How much can that center depth matter? Ask Jay Cutler, who managed things through three different centers last season. That would not be the kind of “versatility” any team seeks.

For the time being at least, the Bears are not as good on the offensive line. Larsen was not starting over Grasu because he wasn’t viewed by the coaches as the player giving the Bears the best chance to win.

Options remain to sort out. Larsen has played center in the past and in camp; he is one. So is moving ascending rookie Cody Whitehair from starting at left guard to filling in at center. That involves changing two positions, never a preferred solution. The Bears have gotten good work out of Cornelius Edison, who spent part of last season on the Bears' practice squad. And Pace signed Amini Silatolu, a former second-round pick of the Carolina Panthers (2012). But Silatolu was available in large part because he’d finished the 2013 season on IR with a torn right ACL and 2015 with a torn left ACL.

The NFL operates on a principle of “next man up” when a player is lost to injury. The Bears do have “next men,” but Grasu was one of those next men last year. Replacing him even in the short term was not part of the 2016 plan.

Matt Nagy is winning over his players by being himself

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USA Today Sports Images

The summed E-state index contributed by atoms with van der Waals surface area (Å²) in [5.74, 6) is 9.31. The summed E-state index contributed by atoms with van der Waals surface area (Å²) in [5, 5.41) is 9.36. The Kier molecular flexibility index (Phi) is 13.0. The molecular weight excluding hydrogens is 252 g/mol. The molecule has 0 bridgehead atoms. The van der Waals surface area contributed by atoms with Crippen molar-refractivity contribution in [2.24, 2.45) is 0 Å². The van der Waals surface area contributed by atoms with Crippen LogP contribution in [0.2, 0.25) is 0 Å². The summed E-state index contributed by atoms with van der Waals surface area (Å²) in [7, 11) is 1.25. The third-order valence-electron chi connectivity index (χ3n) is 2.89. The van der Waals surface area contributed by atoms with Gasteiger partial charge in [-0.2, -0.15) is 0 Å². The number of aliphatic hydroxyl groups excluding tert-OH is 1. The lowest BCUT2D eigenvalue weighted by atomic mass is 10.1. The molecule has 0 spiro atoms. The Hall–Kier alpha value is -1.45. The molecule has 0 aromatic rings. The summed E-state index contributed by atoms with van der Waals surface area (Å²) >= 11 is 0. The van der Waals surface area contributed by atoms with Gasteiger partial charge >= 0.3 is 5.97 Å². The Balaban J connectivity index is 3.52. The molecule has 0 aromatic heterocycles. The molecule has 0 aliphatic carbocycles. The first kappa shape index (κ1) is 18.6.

Matt Nagy is winning over his players by being himself

Despite losing 34 of his 48 games as the Bears’ head coach, John Fox’s players generally liked him and were disappointed to see him fired on New Year’s Day. That’s not to say they were blindsided by it — losing leads to people losing their jobs, even if the culture at Halas Hall had changed for the better following the disastrous end of the Marc Trestman-Phil Emery era. 

It was with that backdrop that Matt Nagy was offered and accepted the position of Bears head coach a week after Fox’s firing. Four and a half months later, Nagy has seemingly made a strong first impression on his new team, with one reason standing out among many: He’s genuine in who he is and what he does.

“I would say Nagy can be stern, and he can be playful also,” cornerback Prince Amukamara said. “I think when you’re a first-year coach, you want to win (over) your guys, and you want to be firm, and he’s doing that. You can’t really tell he’s a rookie coach or whatever. I feel like he was born for this, and he’s doing a great job.”

Granted, no player is going to publicly blast their new boss — especially not before he’s even coached a game yet. But veteran players also aren’t oblivious to who can and cannot work out as a head coach, and there haven’t been any “damning with faint praise” types of comments that were more common five years ago at the beginning of the Trestman era.